Vail Daily column: Snow snake? No, that’s a weasel |

Vail Daily column: Snow snake? No, that’s a weasel

This adorable little predator was seen in the act of killing the snow-covered snowshoe hare visible in the snow in the foreground of the picture.
Paul Leininger | Special to the Daily |

What’s that rabbit running from?! It’s not a bobcat or a hawk; the rabbit is running from the tiny but fierce weasel, one of Colorado’s smallest mammalian predators. At one-third the size of a rabbit, weasels are unexpectedly ferocious hunters. Unlike bobcats, mountain lions or bears, weasels are fairly common predators to see in Colorado — especially in the winter!

We use the term “weasel” interchangeably to refer to two species of weasel, the long-tailed and short-tailed weasel, which are nearly identical other than a difference in the length of their tails.

Weasels go by many names, including stoat and ermine, with ermine being the common name for these creatures when their brown summer pelt turns winter white. These playful and agile little animals are adorable and fun to watch, but they are also some of the most ferocious hunters in the animal kingdom. It was once said that if weasels were the size of mountain lions, it wouldn’t be safe for humans to go outside.

As small predators, weasels burn a ton of calories. Because of this, a weasel must eat close to half its body weight a day to make up for the energy it uses. This has led to a hunting instinct unlike few others. Weasels have been known to hunt prey whether hungry or not. There are reports of weasels getting into hen houses and killing every hen out of instinct to hunt every available prey. Despite these occasional tales of weasels hunting without a need for food, weasels do not commonly waste resources, as they know that every hunt has an energy cost.

Weasels rarely have a permanent home; instead they use the burrows of their prey, where they often store leftovers under the snow in the winter. Not only do weasels store food in these natural refrigerators, they will also use the non-food parts of their prey, such as the fur, to keep warm on cold nights!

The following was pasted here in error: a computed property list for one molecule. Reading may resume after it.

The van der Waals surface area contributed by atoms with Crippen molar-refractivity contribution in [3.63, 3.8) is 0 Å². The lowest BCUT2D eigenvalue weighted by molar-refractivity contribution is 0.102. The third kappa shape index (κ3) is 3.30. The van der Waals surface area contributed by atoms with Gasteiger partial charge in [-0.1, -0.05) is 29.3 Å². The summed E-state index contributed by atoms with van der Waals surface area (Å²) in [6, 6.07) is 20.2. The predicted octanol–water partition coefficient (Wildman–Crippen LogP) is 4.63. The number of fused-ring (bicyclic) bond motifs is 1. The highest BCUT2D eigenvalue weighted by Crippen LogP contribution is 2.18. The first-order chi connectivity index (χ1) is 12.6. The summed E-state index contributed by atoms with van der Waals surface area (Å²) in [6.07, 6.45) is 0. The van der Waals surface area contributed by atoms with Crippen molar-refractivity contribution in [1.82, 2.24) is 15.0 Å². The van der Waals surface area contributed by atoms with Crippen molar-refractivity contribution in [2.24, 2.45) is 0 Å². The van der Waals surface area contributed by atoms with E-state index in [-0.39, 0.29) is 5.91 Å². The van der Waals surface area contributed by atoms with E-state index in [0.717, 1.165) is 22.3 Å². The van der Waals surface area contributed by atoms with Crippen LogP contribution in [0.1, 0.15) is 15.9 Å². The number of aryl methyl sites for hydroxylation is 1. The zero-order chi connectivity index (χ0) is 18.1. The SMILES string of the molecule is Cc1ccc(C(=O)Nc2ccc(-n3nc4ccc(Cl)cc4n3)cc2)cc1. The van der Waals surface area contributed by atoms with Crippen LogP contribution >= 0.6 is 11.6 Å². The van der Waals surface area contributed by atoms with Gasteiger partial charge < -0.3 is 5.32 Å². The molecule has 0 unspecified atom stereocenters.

The chase

How is a weasel able to take down prey far larger than itself?

Seeing a weasel in mid-hunt is truly an amazing experience — one that I was lucky enough to witness very recently when I saw one take down a rabbit. It was a typical morning at Walking Mountains Science Center in Avon and my coworker and I were watching a rabbit right outside our front door, when it suddenly turned and ran the other way.

We looked and saw that a weasel had just popped its head out of the snow. The chase was on! Rabbits are quick, but they can’t keep up a fast pace for long, and when chased by the smaller weasel, there was nowhere to hide. We watched the weasel chase the much larger rabbit all the way around the building and back out front where the weasel was able to deliver the final blow — a bite to the back of the neck just below the head, severing the spinal cord of the rabbit and instantly paralyzing or killing it.

Now came the challenging part as we watched the tiny weasel dancing around his much larger prey — how does a weasel carry off a meal three times its size in over a foot of snow? The little weasel seemed unsure at first, but eventually it crawled underneath the rabbit and began carrying the rabbit off on its back! Once it reached the unpacked snow, the weasel dug a hole straight down and disappeared with its dinner, traveling underneath the snowpack for ease as well as safety from scavengers.

It is not often that we get to witness a predator-prey relationship first hand, but given how common weasels and rabbits are, it is probably not an uncommon sight, but it sure was exciting — and far safer than watching a mountain lion chase its prey!

Keep an eye out for weasels anywhere from the mountains to your own backyards and you may be lucky enough to witness first hand one of Colorado’s most ferocious and agile little hunters.

Paul Leininger is a naturalist and sustainability intern for Walking Mountains Science Center. Leininger wishes to share his passion for the nature around us from coast to coast through engaging and inspiring natural science education.

Support Local Journalism

Start a dialogue, stay on topic and be civil.
If you don't follow the rules, your comment may be deleted.

User Legend: iconModerator iconTrusted User